BMW E34 M5: World's Greatest Cars
WGC series - four-door category: BMW E34 M5
World's Greatest Cars Four-Door Category:
BMW E34 M5
THE THINKING MAN'S ROCKET
Classy, fast and known for incredibly refined roadholding, the M5 was a standout from one of the world's great marques.
WHY IS IT HERE?
BMW’s vaunted M-Division has not stood still since the E34 5-Series became the M5 back in the very early ’90s. Since then, we’ve had V8 cars with six-speed manuals, V10s with clutchless manuals and, most recently, a twin-turbo V8. But for the true believers out there, none of them get close to the E34 M5 for purity.
And who are we to argue? Frankly, the 3.5-litre inline six in the M5 is the sort of soul-stirring engine that made BMW the company it is today. Teamed to a five-speed manual, it was – and is – a glorious driveline with a great soundtrack and enough oomph to still show the odd hot hatch the door.
The car itself was hand-made, a process which took about two weeks to complete with a small team tackling each example in turn. And balance, as opposed to brute force, was the secret to it all; an ingredient that was seen to be lost on later M5s.
In fact, proof of the concept’s pedigree can be seen in the news that the next M3 will revert to an inline six rather than the vogueish V8 the last version used. And you can, in large part, thank the E34 M5 for that.
BEHIND THE WHEEL
I – and I was far from alone – had a major thing for the E34 M5 when it was new. It truly was a supercar, yet one that could carry five over a long distance and look and feel cool doing it. Some things haven’t changed. That would be the cool looks and the five-seat thing, because 2013 reveals the M5 to be swift but not actually deadly fast.
But it is still lovely with supple suspension that aims at a sweet ride but control that allows it to hunker down and sniff its way through a corner, too. The gearshift is sweet and accurate and the brakes are so good you don’t even need to think about them at all. So I didn’t.
Aside from it no longer being a ballistic car, the only downer for me was that it also felt a bit heavy and would be a right handful in really tight going. Oh, that and the fact that the interior of this car had gone the way of many BMW interiors from this era. The leather had sagged in places and the stitching was starting to fray. And, being a light colour, it looked a bit grubby in spots. But a quick tidy up inside, and you’d have a proper freeway eater. Which, after all, was always its A game.
THE OWNERSHIP EXPERIENCE
As the proprietor of Melbourne-based workshop Northern BM, Phillip Showers has "done nothing but work on BMWs since 1980". So you’d reckon he’d know a good car when he sees one. And clearly he does.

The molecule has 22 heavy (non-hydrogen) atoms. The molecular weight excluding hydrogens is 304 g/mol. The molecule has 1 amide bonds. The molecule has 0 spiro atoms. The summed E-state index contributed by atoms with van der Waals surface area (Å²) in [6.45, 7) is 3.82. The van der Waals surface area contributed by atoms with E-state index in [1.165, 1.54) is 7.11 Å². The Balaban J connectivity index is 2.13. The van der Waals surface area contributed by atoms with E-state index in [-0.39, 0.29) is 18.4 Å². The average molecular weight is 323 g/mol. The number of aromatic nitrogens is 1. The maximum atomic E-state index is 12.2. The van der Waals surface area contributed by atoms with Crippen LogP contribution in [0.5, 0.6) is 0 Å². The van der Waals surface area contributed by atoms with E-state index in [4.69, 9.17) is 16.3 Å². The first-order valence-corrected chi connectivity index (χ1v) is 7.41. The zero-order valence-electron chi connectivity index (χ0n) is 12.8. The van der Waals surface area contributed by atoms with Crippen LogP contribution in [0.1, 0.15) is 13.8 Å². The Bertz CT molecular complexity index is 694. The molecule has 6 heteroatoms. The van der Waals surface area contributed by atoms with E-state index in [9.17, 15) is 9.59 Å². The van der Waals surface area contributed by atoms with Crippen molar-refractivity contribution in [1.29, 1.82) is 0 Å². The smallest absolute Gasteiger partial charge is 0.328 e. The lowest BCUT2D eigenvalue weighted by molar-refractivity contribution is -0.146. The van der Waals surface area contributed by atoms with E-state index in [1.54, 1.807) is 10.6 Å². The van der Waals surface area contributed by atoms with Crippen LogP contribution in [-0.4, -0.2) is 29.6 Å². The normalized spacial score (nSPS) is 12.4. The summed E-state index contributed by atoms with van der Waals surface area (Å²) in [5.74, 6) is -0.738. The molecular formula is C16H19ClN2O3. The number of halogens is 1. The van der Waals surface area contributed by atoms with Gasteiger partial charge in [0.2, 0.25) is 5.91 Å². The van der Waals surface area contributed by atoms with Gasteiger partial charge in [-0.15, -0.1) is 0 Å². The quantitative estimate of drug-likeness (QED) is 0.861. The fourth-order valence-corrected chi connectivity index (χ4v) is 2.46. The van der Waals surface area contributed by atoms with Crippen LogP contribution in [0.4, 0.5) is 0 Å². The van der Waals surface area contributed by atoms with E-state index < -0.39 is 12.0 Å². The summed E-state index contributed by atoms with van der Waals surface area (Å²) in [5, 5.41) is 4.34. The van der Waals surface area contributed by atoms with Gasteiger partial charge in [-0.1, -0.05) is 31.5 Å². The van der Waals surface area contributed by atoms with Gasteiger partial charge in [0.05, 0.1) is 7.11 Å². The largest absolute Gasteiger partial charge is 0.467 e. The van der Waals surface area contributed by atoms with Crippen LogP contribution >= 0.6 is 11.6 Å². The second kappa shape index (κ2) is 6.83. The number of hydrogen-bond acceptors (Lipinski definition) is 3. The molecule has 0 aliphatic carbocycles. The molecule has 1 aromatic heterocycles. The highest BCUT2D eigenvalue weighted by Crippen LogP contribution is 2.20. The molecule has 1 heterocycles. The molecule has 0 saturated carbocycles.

Phillip first came across this particular car way back when it was all but brand-new and it was actually owned by a mate. Ultimately, matey decided it was time to sell and, since he knew every nut and bolt on the thing, Phillip stepped in and snapped it up.
The only change from standard is the fitment of the later (series 2) alloy wheels and a step up to nine-inch items on the rear end.
"I actually saw these cars being hand-built at the factory back in the day," Phillip told us.
"I’ve always been passionate about motorsport, so this car is significant. Plus, it’s a four-door which, when you have kids, makes a difference. It’s actually quite practical. Oh, and it’s a manual. I’m not old enough yet to drive an automatic."
Couldn’t agree with you more, pal.
THE RACER'S VIEW: JOHN BOWE
The E34 M5 is so understated that it’s difficult to tell it apart from its normal 525i brethren. I am not one for flares and stripes and I love flying under the radar, so that appeals to me.
When starting the mighty straight six twin-cam four-valve engine with the separate throttle bodies, I immediately noticed I had a wolf in sheep’s clothing. The engine has a real motorsport heritage, similar to the BMW M1 Procar raced by F1 drivers of the late ’70s.
It’s fast, smooth and sophisticated, not to mention rare. The M5 handling is modern, the brakes reassuring and the trim and appointments luxurious.
One of my most memorable driving trips in an M5 was back in 1992, just after the Shell Touring Car Championship at Winton Raceway. I’m pretty confident we covered the ground from Winton Raceway back to Melbourne Airport in record time in the delightful high-speed cruiser. Those days are long gone in Victoria.
Would I buy one? The answer is a resounding ‘YES’.